Hailed by Spanish magazine Plástica as “one of the most important happenings in Latin American music [and] in general for Mexican music,” the third annual All My Friends Music Festival, set for November 17 this year, is extending a hand across the border for the first time to include bands from sister city San Diego to as far away as Brooklyn.
“This year AMF proudly becomes a festival accessible to the community,” says coordinator Marty Preciado, who began booking acts with the festival last year, effectively turning an overcrowded house party into an internationally acclaimed mini-fest with over 2000 in attendance.
“[This year] we become an all-ages show and will invite bands from the United States, in this manner serving the rich cultural and musical exchange lived throughout the U.S.-Mexico border,” says Preciado. “We are striving to become a festival that continues to empower not only our local scene in Tijuana but all of Mexico.”
The lineup is a who’s who of more than 35 prominent and underground indie acts on four stages in an all-day showcase that will serve as a blueprint for festivals for years to come.
“We are sure this event will have a positive effect in our beloved Tijuana,” says AMF’s general director, Argenis Garcia.
Highlights from the north include Brooklyn’s whimsical one-man Latin electro-folk innovator Helado Negro, Los Angeles occult drone-folk artist Chelsea Wolfe, Long Beach Touch and Go psychedelic act Crystal Antlers, San Diego sunny-day treats Tropical Popsicle, and El Centro/Mexicali fronteracore post punks Batwings.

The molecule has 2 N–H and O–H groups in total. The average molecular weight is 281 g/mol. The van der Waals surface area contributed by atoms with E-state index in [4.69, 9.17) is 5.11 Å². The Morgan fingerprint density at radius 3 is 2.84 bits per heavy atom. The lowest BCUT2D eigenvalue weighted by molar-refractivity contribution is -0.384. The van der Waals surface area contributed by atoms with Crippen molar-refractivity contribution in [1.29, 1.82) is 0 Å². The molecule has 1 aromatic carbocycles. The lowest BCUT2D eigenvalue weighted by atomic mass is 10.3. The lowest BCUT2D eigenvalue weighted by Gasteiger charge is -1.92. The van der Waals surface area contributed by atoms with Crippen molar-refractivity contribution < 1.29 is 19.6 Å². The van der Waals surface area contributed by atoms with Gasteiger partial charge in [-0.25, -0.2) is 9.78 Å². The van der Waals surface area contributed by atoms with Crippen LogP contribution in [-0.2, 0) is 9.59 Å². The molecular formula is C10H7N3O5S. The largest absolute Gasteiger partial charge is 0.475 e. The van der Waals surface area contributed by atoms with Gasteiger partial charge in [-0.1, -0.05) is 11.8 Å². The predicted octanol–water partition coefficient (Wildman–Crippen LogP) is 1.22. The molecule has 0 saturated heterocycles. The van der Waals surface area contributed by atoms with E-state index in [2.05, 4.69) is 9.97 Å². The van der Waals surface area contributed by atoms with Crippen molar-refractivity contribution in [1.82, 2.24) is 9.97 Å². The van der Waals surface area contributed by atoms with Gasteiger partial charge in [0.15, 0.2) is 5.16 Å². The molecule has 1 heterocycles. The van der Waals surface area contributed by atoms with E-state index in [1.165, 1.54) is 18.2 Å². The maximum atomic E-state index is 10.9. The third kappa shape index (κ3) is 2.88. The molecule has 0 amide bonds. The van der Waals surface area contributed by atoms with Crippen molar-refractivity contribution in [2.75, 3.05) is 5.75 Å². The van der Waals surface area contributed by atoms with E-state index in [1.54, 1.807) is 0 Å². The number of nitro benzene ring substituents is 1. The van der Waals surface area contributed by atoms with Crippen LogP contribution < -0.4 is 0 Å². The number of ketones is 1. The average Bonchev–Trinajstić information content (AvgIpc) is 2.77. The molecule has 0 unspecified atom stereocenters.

Mexicali no-wave/dance-punk trio Maniqui Lazer will be out representing Baja’s capital along with the ambient desert soundscapes of Vampire Slayer, aka Valentin Torres of Maniqui Lazer and experimental/dance/punk/electronic label Indiangold Records.
Recently reunited post-rock outfit Ambiente will be flying the Tijuana banner in addition to, among many others, TJ/Chula Vista hardcore crusties Bumbklaatt, TJ/Vegas doom-folk troubadour Late Nite Howl, ruidoson ambassadors Los Macuanos and Maria y Jose, power-violence outfit Calafia Puta, and moody darkwave duo Dancing Strangers (members of the Electric Healing Sound and Shantelle).
Last year’s location — the tack-fabulous Millionaire’s Mansion in the hills over-looking downtown TJ — will be hard to beat, but the historic Casa de la Cultura looks to be a promising alternative.
One of Tijuana’s oldest buildings, Casa de la Cultura is a former World War II espionage center that now serves as an art school capable of accommodating the expected 2500–3000 attendees.
With presale tickets (amfmf.com) at 100 pesos and the rest at 150 (that’s roughly $8 and $12 USD, respectively), you’ve got no excuse not to head south, rock out, and whoop it up.